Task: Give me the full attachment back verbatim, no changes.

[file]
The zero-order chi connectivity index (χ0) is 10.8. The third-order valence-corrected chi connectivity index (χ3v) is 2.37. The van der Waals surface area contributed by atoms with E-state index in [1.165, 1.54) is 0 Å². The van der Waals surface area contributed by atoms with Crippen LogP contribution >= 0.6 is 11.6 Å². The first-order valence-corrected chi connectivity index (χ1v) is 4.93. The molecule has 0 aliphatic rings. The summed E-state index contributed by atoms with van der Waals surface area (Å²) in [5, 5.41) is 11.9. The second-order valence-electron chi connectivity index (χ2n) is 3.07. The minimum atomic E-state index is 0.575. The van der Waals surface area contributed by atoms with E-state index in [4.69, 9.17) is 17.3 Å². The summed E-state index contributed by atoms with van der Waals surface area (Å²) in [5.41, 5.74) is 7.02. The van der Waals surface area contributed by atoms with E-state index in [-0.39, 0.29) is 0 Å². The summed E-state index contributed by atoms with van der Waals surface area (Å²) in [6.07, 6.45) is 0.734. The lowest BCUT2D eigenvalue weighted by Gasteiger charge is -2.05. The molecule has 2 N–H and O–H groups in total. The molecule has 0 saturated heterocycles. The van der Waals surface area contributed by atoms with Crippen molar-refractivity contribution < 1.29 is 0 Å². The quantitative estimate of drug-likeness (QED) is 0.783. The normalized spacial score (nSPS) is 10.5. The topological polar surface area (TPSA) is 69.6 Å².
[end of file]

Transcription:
The zero-order chi connectivity index (χ0) is 10.8. The third-order valence-corrected chi connectivity index (χ3v) is 2.37. The van der Waals surface area contributed by atoms with E-state index in [1.165, 1.54) is 0 Å². The van der Waals surface area contributed by atoms with Crippen LogP contribution >= 0.6 is 11.6 Å². The first-order valence-corrected chi connectivity index (χ1v) is 4.93. The molecule has 0 aliphatic rings. The summed E-state index contributed by atoms with van der Waals surface area (Å²) in [5, 5.41) is 11.9. The second-order valence-electron chi connectivity index (χ2n) is 3.07. The minimum atomic E-state index is 0.575. The van der Waals surface area contributed by atoms with E-state index in [4.69, 9.17) is 17.3 Å². The summed E-state index contributed by atoms with van der Waals surface area (Å²) in [5.41, 5.74) is 7.02. The van der Waals surface area contributed by atoms with E-state index in [-0.39, 0.29) is 0 Å². The summed E-state index contributed by atoms with van der Waals surface area (Å²) in [6.07, 6.45) is 0.734. The lowest BCUT2D eigenvalue weighted by Gasteiger charge is -2.05. The molecule has 2 N–H and O–H groups in total. The molecule has 0 saturated heterocycles. The van der Waals surface area contributed by atoms with Crippen molar-refractivity contribution < 1.29 is 0 Å². The quantitative estimate of drug-likeness (QED) is 0.783. The normalized spacial score (nSPS) is 10.5. The topological polar surface area (TPSA) is 69.6 Å².